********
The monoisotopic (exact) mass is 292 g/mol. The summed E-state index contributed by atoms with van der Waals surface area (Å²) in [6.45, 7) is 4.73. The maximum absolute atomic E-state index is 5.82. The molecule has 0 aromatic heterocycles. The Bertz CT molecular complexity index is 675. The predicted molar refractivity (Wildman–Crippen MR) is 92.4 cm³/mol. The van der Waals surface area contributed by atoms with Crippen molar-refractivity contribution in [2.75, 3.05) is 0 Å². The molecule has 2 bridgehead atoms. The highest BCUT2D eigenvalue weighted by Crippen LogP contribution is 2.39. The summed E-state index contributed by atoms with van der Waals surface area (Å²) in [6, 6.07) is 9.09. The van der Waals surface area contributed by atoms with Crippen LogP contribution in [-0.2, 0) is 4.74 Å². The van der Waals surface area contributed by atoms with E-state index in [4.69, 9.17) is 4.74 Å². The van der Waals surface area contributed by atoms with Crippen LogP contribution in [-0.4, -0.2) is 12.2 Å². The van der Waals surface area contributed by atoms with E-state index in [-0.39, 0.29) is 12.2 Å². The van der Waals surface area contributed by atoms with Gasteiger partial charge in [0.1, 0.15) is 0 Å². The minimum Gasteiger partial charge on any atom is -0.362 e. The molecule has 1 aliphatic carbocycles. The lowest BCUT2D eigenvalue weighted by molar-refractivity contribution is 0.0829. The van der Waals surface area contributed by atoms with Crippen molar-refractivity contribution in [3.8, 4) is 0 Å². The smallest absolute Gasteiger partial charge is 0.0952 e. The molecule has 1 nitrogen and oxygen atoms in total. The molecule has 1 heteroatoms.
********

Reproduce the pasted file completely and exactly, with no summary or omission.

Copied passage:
The monoisotopic (exact) mass is 292 g/mol. The summed E-state index contributed by atoms with van der Waals surface area (Å²) in [6.45, 7) is 4.73. The maximum absolute atomic E-state index is 5.82. The molecule has 0 aromatic heterocycles. The Bertz CT molecular complexity index is 675. The predicted molar refractivity (Wildman–Crippen MR) is 92.4 cm³/mol. The van der Waals surface area contributed by atoms with Crippen molar-refractivity contribution in [2.75, 3.05) is 0 Å². The molecule has 2 bridgehead atoms. The highest BCUT2D eigenvalue weighted by Crippen LogP contribution is 2.39. The summed E-state index contributed by atoms with van der Waals surface area (Å²) in [6, 6.07) is 9.09. The van der Waals surface area contributed by atoms with Crippen LogP contribution in [-0.2, 0) is 4.74 Å². The van der Waals surface area contributed by atoms with E-state index in [4.69, 9.17) is 4.74 Å². The van der Waals surface area contributed by atoms with Crippen LogP contribution in [-0.4, -0.2) is 12.2 Å². The van der Waals surface area contributed by atoms with E-state index in [-0.39, 0.29) is 12.2 Å². The van der Waals surface area contributed by atoms with Gasteiger partial charge in [0.1, 0.15) is 0 Å². The minimum Gasteiger partial charge on any atom is -0.362 e. The molecule has 1 aliphatic carbocycles. The lowest BCUT2D eigenvalue weighted by molar-refractivity contribution is 0.0829. The van der Waals surface area contributed by atoms with Crippen molar-refractivity contribution in [3.8, 4) is 0 Å². The smallest absolute Gasteiger partial charge is 0.0952 e. The molecule has 1 nitrogen and oxygen atoms in total. The molecule has 1 heteroatoms.